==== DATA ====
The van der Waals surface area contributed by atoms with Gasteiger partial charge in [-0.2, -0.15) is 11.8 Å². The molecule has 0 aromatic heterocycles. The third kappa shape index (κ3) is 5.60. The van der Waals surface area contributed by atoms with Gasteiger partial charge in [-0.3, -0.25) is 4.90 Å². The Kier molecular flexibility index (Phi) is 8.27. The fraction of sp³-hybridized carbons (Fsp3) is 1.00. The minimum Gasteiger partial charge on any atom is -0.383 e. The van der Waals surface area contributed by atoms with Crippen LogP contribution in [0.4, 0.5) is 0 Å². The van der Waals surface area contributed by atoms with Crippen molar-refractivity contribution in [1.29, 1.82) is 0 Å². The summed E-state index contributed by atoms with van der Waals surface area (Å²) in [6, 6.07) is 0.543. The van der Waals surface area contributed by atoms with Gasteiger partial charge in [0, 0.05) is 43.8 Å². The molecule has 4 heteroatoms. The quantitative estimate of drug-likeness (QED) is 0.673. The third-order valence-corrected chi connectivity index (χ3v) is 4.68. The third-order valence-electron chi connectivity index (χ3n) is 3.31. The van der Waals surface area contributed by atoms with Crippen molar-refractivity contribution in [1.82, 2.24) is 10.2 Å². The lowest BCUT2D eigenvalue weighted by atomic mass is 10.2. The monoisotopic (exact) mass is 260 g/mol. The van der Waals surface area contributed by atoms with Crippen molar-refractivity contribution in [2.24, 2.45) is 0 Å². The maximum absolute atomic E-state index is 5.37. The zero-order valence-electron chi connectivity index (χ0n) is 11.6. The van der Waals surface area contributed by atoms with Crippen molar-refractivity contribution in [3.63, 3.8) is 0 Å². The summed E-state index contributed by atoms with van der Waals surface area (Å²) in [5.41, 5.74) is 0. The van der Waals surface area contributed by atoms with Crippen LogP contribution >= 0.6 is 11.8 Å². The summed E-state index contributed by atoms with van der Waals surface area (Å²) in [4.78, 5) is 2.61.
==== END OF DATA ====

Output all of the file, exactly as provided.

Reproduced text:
The van der Waals surface area contributed by atoms with Gasteiger partial charge in [-0.2, -0.15) is 11.8 Å². The molecule has 0 aromatic heterocycles. The third kappa shape index (κ3) is 5.60. The van der Waals surface area contributed by atoms with Gasteiger partial charge in [-0.3, -0.25) is 4.90 Å². The Kier molecular flexibility index (Phi) is 8.27. The fraction of sp³-hybridized carbons (Fsp3) is 1.00. The minimum Gasteiger partial charge on any atom is -0.383 e. The van der Waals surface area contributed by atoms with Crippen LogP contribution in [0.4, 0.5) is 0 Å². The van der Waals surface area contributed by atoms with Crippen molar-refractivity contribution in [1.29, 1.82) is 0 Å². The summed E-state index contributed by atoms with van der Waals surface area (Å²) in [6, 6.07) is 0.543. The van der Waals surface area contributed by atoms with Gasteiger partial charge in [0, 0.05) is 43.8 Å². The molecule has 4 heteroatoms. The quantitative estimate of drug-likeness (QED) is 0.673. The third-order valence-corrected chi connectivity index (χ3v) is 4.68. The third-order valence-electron chi connectivity index (χ3n) is 3.31. The van der Waals surface area contributed by atoms with Crippen molar-refractivity contribution in [1.82, 2.24) is 10.2 Å². The lowest BCUT2D eigenvalue weighted by atomic mass is 10.2. The monoisotopic (exact) mass is 260 g/mol. The van der Waals surface area contributed by atoms with Crippen molar-refractivity contribution in [2.24, 2.45) is 0 Å². The maximum absolute atomic E-state index is 5.37. The zero-order valence-electron chi connectivity index (χ0n) is 11.6. The van der Waals surface area contributed by atoms with Crippen molar-refractivity contribution in [3.63, 3.8) is 0 Å². The summed E-state index contributed by atoms with van der Waals surface area (Å²) in [5.41, 5.74) is 0. The van der Waals surface area contributed by atoms with Crippen LogP contribution >= 0.6 is 11.8 Å². The summed E-state index contributed by atoms with van der Waals surface area (Å²) in [4.78, 5) is 2.61.